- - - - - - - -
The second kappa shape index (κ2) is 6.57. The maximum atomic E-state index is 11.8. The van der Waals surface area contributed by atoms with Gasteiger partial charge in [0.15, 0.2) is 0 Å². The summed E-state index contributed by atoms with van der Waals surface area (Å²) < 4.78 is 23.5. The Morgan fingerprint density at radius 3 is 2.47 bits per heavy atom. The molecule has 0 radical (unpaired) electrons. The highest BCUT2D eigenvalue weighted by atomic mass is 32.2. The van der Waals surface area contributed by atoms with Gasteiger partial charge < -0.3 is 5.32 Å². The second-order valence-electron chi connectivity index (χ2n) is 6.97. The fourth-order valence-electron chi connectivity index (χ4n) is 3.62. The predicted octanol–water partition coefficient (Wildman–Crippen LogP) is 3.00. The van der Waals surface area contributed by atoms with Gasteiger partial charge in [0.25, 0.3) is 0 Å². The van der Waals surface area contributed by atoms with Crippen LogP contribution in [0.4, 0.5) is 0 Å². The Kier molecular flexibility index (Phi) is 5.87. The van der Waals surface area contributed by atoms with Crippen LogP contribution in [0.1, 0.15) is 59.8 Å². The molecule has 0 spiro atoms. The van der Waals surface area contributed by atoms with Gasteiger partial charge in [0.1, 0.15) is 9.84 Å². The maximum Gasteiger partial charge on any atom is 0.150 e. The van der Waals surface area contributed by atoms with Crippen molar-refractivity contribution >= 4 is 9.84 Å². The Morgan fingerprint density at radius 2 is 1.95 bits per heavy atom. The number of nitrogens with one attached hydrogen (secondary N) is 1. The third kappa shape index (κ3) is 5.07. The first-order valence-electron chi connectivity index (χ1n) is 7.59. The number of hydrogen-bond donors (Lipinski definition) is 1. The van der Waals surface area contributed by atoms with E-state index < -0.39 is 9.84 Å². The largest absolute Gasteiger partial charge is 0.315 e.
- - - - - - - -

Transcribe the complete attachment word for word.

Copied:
The second kappa shape index (κ2) is 6.57. The maximum atomic E-state index is 11.8. The van der Waals surface area contributed by atoms with Gasteiger partial charge in [0.15, 0.2) is 0 Å². The summed E-state index contributed by atoms with van der Waals surface area (Å²) < 4.78 is 23.5. The Morgan fingerprint density at radius 3 is 2.47 bits per heavy atom. The molecule has 0 radical (unpaired) electrons. The highest BCUT2D eigenvalue weighted by atomic mass is 32.2. The van der Waals surface area contributed by atoms with Gasteiger partial charge < -0.3 is 5.32 Å². The second-order valence-electron chi connectivity index (χ2n) is 6.97. The fourth-order valence-electron chi connectivity index (χ4n) is 3.62. The predicted octanol–water partition coefficient (Wildman–Crippen LogP) is 3.00. The van der Waals surface area contributed by atoms with Gasteiger partial charge in [0.25, 0.3) is 0 Å². The van der Waals surface area contributed by atoms with Crippen LogP contribution in [0.4, 0.5) is 0 Å². The Kier molecular flexibility index (Phi) is 5.87. The van der Waals surface area contributed by atoms with Crippen LogP contribution in [0.1, 0.15) is 59.8 Å². The molecule has 0 spiro atoms. The van der Waals surface area contributed by atoms with Gasteiger partial charge in [0.1, 0.15) is 9.84 Å². The maximum Gasteiger partial charge on any atom is 0.150 e. The van der Waals surface area contributed by atoms with Crippen molar-refractivity contribution >= 4 is 9.84 Å². The Morgan fingerprint density at radius 2 is 1.95 bits per heavy atom. The number of nitrogens with one attached hydrogen (secondary N) is 1. The third kappa shape index (κ3) is 5.07. The first-order valence-electron chi connectivity index (χ1n) is 7.59. The number of hydrogen-bond donors (Lipinski definition) is 1. The van der Waals surface area contributed by atoms with E-state index < -0.39 is 9.84 Å². The largest absolute Gasteiger partial charge is 0.315 e.